20 Reason Why Gathering Life History Is Important With Dementia

20 Reasons Why We Want to Know the Early Life History of Older People With Dementia? 

Eilon Caspi Ph.D.  

“After everything I am doing,  marching like escort,  the child I was years ago,  the boy in his first love that I was,  the soldier that I was in those days,  and the gray hair that I was one hour ago”   – Yehuda Amichai  

1. The right of older adults with dementia is to be with people who know their life story including cultural habits and religious faith (Bell & Troxel, 2003).

2. Developing friendships, relationships, and trust with people with dementia is the foundation of person-directed care (Bell & Troxel, 2003; Zgola, 1999). Knowing, understanding, and using the life history of the person with dementia is the key to creating and maintaining this foundation.

3. The only way to truly understand an individual in later life in a holistic manner is to see her or him in a life-course perspective.

4. Although more and more cueing is required as the disease progresses, the long-term memory remains relatively intact until the later stages of Alzheimer’s Disease. Therefore, there is a need to “capitalize on what can be remembered from the distant past to help counter the threat to personhood” (Chaudhury, 2002).

5. “Neurodevelopmental Sequencing Approach” in Dementia: Behavior, movement, and functional losses in people with dementia occur in approximately the reverse order of their original development (Buettner, & Kolanowski, 2003). Functional abilities, skills, and activities a person acquired, learned, and enjoyed in infancy, childhood, and early adult life may be relatively preserved into the later stages of dementia. This key principle can be described as “What Goes In First, Goes Out Last.”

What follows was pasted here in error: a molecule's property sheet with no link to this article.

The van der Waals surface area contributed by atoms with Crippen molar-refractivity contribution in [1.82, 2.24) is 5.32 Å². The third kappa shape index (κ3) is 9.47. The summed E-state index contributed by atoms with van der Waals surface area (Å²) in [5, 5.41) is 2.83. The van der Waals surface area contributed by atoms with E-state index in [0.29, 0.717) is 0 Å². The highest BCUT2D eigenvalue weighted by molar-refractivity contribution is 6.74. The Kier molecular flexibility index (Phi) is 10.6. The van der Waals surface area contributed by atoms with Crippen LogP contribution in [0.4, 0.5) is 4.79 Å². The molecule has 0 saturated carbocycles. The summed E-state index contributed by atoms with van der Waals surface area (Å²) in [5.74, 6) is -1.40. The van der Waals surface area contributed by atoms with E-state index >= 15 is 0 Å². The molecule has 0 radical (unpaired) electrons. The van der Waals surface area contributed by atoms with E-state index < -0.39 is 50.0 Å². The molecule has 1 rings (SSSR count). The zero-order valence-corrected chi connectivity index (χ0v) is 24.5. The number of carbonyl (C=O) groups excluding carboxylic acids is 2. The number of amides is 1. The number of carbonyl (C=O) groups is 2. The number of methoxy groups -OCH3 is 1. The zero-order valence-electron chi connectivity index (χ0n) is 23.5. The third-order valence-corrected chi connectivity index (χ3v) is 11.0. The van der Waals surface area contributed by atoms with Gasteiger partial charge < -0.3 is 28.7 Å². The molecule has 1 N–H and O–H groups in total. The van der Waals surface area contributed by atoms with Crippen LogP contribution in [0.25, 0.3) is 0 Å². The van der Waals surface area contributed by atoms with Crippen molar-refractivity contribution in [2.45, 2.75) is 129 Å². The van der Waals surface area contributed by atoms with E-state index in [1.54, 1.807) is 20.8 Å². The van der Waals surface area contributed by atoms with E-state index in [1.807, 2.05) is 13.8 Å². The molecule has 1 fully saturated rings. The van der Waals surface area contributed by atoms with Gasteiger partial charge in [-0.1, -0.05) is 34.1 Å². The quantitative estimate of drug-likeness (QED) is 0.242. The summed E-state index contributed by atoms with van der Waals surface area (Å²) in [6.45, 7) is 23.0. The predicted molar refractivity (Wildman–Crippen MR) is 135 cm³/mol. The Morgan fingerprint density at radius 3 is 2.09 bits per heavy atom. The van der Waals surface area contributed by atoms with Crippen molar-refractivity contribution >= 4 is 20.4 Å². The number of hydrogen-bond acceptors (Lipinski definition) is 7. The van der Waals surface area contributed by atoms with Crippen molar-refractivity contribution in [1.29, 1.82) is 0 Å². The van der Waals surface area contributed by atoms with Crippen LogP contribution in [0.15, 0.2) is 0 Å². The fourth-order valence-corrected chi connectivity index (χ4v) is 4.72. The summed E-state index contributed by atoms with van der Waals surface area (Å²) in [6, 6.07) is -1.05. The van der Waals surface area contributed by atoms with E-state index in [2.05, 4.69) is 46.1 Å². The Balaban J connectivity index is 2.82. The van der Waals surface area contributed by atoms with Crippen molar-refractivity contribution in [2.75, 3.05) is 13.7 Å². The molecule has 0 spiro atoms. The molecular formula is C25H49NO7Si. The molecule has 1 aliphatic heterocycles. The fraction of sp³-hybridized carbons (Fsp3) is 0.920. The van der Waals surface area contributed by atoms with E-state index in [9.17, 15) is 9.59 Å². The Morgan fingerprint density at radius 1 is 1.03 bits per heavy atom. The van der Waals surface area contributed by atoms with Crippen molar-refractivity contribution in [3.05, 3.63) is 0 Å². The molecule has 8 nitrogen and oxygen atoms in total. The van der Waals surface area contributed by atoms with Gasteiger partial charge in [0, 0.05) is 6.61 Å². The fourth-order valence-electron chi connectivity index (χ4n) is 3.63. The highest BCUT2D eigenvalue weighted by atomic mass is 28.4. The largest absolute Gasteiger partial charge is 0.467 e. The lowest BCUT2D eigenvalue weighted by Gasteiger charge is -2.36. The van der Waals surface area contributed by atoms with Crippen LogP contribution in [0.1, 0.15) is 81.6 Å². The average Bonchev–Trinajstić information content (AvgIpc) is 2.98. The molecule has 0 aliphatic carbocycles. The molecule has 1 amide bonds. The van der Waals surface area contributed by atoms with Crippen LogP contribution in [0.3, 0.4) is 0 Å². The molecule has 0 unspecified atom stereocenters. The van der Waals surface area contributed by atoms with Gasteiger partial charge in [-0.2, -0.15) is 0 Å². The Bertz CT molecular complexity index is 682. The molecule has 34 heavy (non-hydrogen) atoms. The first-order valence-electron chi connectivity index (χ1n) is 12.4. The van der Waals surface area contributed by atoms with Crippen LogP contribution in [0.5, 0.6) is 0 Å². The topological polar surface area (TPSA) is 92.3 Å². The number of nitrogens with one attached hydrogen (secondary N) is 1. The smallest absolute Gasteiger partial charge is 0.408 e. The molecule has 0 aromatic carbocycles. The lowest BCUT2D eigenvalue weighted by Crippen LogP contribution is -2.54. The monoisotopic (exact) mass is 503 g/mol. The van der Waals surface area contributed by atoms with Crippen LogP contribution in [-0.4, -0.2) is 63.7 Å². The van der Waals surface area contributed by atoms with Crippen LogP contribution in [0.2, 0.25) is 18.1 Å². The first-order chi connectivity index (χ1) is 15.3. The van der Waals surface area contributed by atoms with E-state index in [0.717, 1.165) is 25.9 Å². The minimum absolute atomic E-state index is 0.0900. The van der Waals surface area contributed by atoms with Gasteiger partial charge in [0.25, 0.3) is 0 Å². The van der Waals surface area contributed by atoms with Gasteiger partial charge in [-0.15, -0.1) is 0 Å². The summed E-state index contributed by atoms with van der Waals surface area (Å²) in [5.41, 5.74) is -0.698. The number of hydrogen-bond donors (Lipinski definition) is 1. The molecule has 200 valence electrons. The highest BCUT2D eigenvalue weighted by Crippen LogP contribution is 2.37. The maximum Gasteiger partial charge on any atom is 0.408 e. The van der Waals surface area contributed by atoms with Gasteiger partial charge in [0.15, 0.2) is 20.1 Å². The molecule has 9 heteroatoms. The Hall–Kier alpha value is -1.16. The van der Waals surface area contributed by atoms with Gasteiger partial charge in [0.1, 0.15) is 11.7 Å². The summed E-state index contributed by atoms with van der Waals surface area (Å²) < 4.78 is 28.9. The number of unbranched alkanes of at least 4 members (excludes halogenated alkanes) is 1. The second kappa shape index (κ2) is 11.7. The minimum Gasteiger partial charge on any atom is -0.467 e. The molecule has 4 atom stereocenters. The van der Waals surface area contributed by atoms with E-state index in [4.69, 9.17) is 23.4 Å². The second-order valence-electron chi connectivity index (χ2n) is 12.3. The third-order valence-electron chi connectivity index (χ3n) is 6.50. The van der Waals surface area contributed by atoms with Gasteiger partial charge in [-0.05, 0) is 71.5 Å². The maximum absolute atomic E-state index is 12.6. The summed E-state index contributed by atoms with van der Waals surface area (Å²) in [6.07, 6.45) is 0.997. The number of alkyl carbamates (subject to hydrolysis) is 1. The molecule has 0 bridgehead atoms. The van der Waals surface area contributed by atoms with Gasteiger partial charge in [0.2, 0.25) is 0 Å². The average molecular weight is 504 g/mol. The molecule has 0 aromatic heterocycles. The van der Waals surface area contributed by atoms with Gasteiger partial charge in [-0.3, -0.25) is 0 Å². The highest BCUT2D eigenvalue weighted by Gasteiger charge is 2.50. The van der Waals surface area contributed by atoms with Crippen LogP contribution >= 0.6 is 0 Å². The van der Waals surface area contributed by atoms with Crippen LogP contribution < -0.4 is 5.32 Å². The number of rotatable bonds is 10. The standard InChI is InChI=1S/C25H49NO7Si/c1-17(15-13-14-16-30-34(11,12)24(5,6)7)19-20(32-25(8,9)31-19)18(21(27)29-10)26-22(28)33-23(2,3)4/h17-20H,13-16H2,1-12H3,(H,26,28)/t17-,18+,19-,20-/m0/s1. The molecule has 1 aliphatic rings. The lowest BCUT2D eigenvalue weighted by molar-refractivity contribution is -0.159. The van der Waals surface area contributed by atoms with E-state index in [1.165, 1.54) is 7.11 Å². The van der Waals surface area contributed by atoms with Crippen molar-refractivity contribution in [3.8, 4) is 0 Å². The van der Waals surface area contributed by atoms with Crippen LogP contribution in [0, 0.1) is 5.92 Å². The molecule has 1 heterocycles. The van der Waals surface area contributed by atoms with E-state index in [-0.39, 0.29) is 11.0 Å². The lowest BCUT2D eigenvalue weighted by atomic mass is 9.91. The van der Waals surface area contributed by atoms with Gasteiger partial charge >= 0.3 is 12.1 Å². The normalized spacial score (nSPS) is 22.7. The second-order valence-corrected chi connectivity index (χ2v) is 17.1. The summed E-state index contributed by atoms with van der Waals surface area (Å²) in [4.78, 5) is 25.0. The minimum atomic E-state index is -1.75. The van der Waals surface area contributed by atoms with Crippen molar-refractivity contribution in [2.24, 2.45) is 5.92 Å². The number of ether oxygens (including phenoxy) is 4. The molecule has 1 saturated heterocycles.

6. To be able to have a meaningful interaction and communication with the older person with dementia (e.g., conversation prompter) and to be able to attribute meaning to seemingly incoherent speech (Chaudhury, 2002).

7. To be able to identify, focus, and capitalize on the person’s remaining abilities (yes, we need to understand and proactively compensate for the lost abilities but we also need to avoid focusing excessively on these lost abilities). Due to the progressive nature of Alzheimer’s disease, this is a “moving target” that requires regular assessment and adjusment.

8. To be able to plan, encourage, and engage the person in enriching, appropriate, and meaningful activities based on her or his life-long interests, current abilities, disabilities, and preferences. This, while remaining open to the possibility that life-long interests may change in certain individuals.

9. To understand the meaning of behavioral expressions for the person (Rasin & Kautz, 2007). For example, to be able to identify and address remote triggers from the distant past of distressing behaviors (Landerville et al. 2005). Research and practice have demonstrated a relationship between various early-life stressful events (e.g., life-threatening experiences and traumas) and current distressing behaviors (Cohen-Mansfield & Marx, 1989; Feil, 2002).

10. To be able to design a physical environment in a way that is personalized, familiar to the individual, understandable, and consistent with her or his lifelong positive experiences such as in their homes. This, from general design of physical spaces to cultural, ethnic, and familiar symbols, favorite and personally meaningful objects, and furniture. This, while continuously adapting the physical environment to the person’s cognitive disabilities.

11. To know what in the person’s life gives her or him hope (Kivnick, 1993) and to use this knowledge to nurture this sense in the present.

12. To know what it is in the person’s life (from her/his perspective) that is most worth living for or that makes her/him feel most alive (Kivnick, 1993).